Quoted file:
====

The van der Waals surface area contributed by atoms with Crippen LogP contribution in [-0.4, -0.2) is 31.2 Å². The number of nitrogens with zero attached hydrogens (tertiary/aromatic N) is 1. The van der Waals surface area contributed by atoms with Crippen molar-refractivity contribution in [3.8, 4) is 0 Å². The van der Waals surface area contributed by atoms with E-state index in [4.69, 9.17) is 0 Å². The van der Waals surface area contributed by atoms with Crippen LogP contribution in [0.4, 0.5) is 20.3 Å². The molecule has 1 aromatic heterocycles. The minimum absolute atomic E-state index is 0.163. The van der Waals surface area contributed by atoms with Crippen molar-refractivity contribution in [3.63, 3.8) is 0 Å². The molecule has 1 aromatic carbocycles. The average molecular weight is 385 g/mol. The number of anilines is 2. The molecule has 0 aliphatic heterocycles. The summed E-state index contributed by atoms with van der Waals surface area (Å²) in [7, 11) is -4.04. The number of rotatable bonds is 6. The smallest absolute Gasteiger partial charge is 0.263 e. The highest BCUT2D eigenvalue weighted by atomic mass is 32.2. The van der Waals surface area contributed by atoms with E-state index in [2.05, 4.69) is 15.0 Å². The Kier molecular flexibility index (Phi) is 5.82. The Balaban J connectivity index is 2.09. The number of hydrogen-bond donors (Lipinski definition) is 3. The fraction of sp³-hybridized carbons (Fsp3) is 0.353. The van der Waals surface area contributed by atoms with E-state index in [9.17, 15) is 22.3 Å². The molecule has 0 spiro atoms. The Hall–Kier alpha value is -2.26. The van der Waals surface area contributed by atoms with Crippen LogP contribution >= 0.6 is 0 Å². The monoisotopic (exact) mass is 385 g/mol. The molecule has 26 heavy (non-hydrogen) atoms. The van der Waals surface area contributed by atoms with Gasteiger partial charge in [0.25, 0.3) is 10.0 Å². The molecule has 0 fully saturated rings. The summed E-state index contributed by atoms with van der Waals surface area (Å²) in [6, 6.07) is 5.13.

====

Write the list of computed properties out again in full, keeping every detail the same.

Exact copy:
The van der Waals surface area contributed by atoms with Crippen LogP contribution in [-0.4, -0.2) is 31.2 Å². The number of nitrogens with zero attached hydrogens (tertiary/aromatic N) is 1. The van der Waals surface area contributed by atoms with Crippen molar-refractivity contribution in [3.8, 4) is 0 Å². The van der Waals surface area contributed by atoms with E-state index in [4.69, 9.17) is 0 Å². The van der Waals surface area contributed by atoms with Crippen LogP contribution in [0.4, 0.5) is 20.3 Å². The molecule has 1 aromatic heterocycles. The minimum absolute atomic E-state index is 0.163. The van der Waals surface area contributed by atoms with Crippen molar-refractivity contribution in [3.63, 3.8) is 0 Å². The molecule has 1 aromatic carbocycles. The average molecular weight is 385 g/mol. The number of anilines is 2. The molecule has 0 aliphatic heterocycles. The summed E-state index contributed by atoms with van der Waals surface area (Å²) in [7, 11) is -4.04. The number of rotatable bonds is 6. The smallest absolute Gasteiger partial charge is 0.263 e. The highest BCUT2D eigenvalue weighted by atomic mass is 32.2. The van der Waals surface area contributed by atoms with E-state index in [2.05, 4.69) is 15.0 Å². The Kier molecular flexibility index (Phi) is 5.82. The Balaban J connectivity index is 2.09. The number of hydrogen-bond donors (Lipinski definition) is 3. The fraction of sp³-hybridized carbons (Fsp3) is 0.353. The van der Waals surface area contributed by atoms with E-state index in [9.17, 15) is 22.3 Å². The molecule has 0 spiro atoms. The Hall–Kier alpha value is -2.26. The van der Waals surface area contributed by atoms with Crippen LogP contribution >= 0.6 is 0 Å². The monoisotopic (exact) mass is 385 g/mol. The molecule has 26 heavy (non-hydrogen) atoms. The van der Waals surface area contributed by atoms with Gasteiger partial charge in [0.25, 0.3) is 10.0 Å². The molecule has 0 fully saturated rings. The summed E-state index contributed by atoms with van der Waals surface area (Å²) in [6, 6.07) is 5.13.